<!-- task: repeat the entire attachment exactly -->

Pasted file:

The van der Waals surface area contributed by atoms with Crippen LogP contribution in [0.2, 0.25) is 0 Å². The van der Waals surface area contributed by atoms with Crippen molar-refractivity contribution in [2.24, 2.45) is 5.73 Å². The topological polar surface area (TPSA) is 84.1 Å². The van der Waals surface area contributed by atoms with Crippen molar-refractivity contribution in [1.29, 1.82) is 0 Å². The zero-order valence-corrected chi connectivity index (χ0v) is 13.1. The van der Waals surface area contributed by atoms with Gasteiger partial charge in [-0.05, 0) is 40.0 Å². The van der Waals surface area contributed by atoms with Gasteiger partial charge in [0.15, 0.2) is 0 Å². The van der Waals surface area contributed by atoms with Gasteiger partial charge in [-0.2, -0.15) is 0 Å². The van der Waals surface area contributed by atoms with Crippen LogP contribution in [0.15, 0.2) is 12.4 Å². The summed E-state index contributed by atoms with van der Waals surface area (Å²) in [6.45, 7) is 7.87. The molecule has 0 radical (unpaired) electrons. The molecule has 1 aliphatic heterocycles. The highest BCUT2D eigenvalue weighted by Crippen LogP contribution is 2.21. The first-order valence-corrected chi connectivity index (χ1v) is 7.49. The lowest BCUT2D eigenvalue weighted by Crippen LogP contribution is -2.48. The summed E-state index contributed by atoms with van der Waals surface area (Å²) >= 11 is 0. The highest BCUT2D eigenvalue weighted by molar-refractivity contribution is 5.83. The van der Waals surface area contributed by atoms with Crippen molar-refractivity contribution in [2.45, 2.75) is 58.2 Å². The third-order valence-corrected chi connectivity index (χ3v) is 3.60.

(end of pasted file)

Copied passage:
The van der Waals surface area contributed by atoms with Crippen LogP contribution in [0.2, 0.25) is 0 Å². The van der Waals surface area contributed by atoms with Crippen molar-refractivity contribution in [2.24, 2.45) is 5.73 Å². The topological polar surface area (TPSA) is 84.1 Å². The van der Waals surface area contributed by atoms with Crippen molar-refractivity contribution in [1.29, 1.82) is 0 Å². The zero-order valence-corrected chi connectivity index (χ0v) is 13.1. The van der Waals surface area contributed by atoms with Gasteiger partial charge in [-0.05, 0) is 40.0 Å². The van der Waals surface area contributed by atoms with Gasteiger partial charge in [0.15, 0.2) is 0 Å². The van der Waals surface area contributed by atoms with Gasteiger partial charge in [-0.2, -0.15) is 0 Å². The van der Waals surface area contributed by atoms with Crippen LogP contribution in [0.15, 0.2) is 12.4 Å². The summed E-state index contributed by atoms with van der Waals surface area (Å²) in [6.45, 7) is 7.87. The molecule has 0 radical (unpaired) electrons. The molecule has 1 aliphatic heterocycles. The highest BCUT2D eigenvalue weighted by Crippen LogP contribution is 2.21. The first-order valence-corrected chi connectivity index (χ1v) is 7.49. The lowest BCUT2D eigenvalue weighted by Crippen LogP contribution is -2.48. The summed E-state index contributed by atoms with van der Waals surface area (Å²) >= 11 is 0. The highest BCUT2D eigenvalue weighted by molar-refractivity contribution is 5.83. The van der Waals surface area contributed by atoms with Crippen molar-refractivity contribution in [2.45, 2.75) is 58.2 Å². The third-order valence-corrected chi connectivity index (χ3v) is 3.60.